Child Sexual Abuse

One of the most heated issues regarding the connected environment is the protection of children. It raises questions of morality, freedom of expression, religion, culture and more. When we are in the realm of those issues, temperatures inevitably flare. In such a charged environment, the use of precise terminology is incredibility important.

We all recognise the important role we must play in protecting our children from predators on the internet, from content that is not age appropriate or which goes contrary to our particular moral, religious or cultural construct. However, this involves effort on our part. As a result, a lot of the heated emotions relate to the areas where “other people” are supposed to be keeping our children safe. No issue is more emotive than depictions of the sexual abuse of children, or as some call it “child porn”.

Pornography is defined as "Printed or visual material containing the explicit description or display of sexual organs or activity, intended to stimulate sexual excitement.” The term originates from the mid-19th century; from the Greek pornographos ‘writing about prostitutes’. It then gets categorised in various ways and with various degrees of approbation or condemnation that led to the famous phrase referenced above: “I know it when I see it”, used in 1964 by United States Supreme Court Justice Potter Stewart to describe his threshold test for obscenity in Jacobellis vs Ohio. In explaining why the material at issue in the case was not obscene and therefore, was protected speech that could not be censored.

Stewart wrote:

“I shall not today attempt further to define the kinds of material I understand to be embraced within that shorthand description ["hard-core pornography"], and perhaps I could never succeed in intelligibly doing so, but I know it when I see it”.

If anyone has had the misfortune of being exposed to images of child sexual abuse, as a lawyer or investigator, they will know that there is no stimulation or excitement. The activities that lead to the production of these images are crimes, in many cases crimes of the most depraved nature involving pain and torture of the youngest and most vulnerable members of society. The images are evidence of crimes such as rape, assault, and physical and psychological abuse. Calling those images “child porn” minimises the pain and suffering these children endure at the hands of their abusers and when the term “kiddie porn” is used, it is insulting.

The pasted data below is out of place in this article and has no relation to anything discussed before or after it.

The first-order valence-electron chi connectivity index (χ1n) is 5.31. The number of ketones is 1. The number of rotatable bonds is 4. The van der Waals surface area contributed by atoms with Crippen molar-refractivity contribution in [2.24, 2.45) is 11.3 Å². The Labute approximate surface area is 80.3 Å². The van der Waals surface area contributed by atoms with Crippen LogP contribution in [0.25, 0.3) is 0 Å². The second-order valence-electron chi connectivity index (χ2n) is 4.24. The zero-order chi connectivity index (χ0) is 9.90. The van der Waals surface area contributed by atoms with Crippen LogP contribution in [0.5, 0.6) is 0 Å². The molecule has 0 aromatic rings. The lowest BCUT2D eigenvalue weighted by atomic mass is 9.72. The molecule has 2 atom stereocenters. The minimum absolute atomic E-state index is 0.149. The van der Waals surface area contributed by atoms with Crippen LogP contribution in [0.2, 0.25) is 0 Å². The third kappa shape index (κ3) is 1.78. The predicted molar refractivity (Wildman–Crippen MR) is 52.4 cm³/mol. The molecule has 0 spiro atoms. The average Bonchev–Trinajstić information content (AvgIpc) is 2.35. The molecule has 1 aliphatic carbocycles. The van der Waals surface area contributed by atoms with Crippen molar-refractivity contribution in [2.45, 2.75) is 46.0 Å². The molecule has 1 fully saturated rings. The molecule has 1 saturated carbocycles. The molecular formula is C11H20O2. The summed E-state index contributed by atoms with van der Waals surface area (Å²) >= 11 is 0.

I would thus request that we remove the term “child porn” from our lexicon and refer to child sexual abuse images (CSAIs) or child abuse material. Even when these descriptions or images are fictional or simulations, they are descriptions of the most depraved crimes.

I hope the readers never suffer the misfortune of being asked to assist with a child sexual abuse case. However, if they ever do, they will "know it when they see it" and realise these images should never be confused with pornography, as such images are evidence of horrific crimes and we diminish the suffering of the victims by calling it anything else.

This has been accepted in South Africa: See http://www.justice.gov.za/salrc/ipapers/ip30_prj107_SexualOffences-PC-2015.pdf


By: Mike Silber

Editor: Ashleigh Roach

QA: Richard Rosewarne

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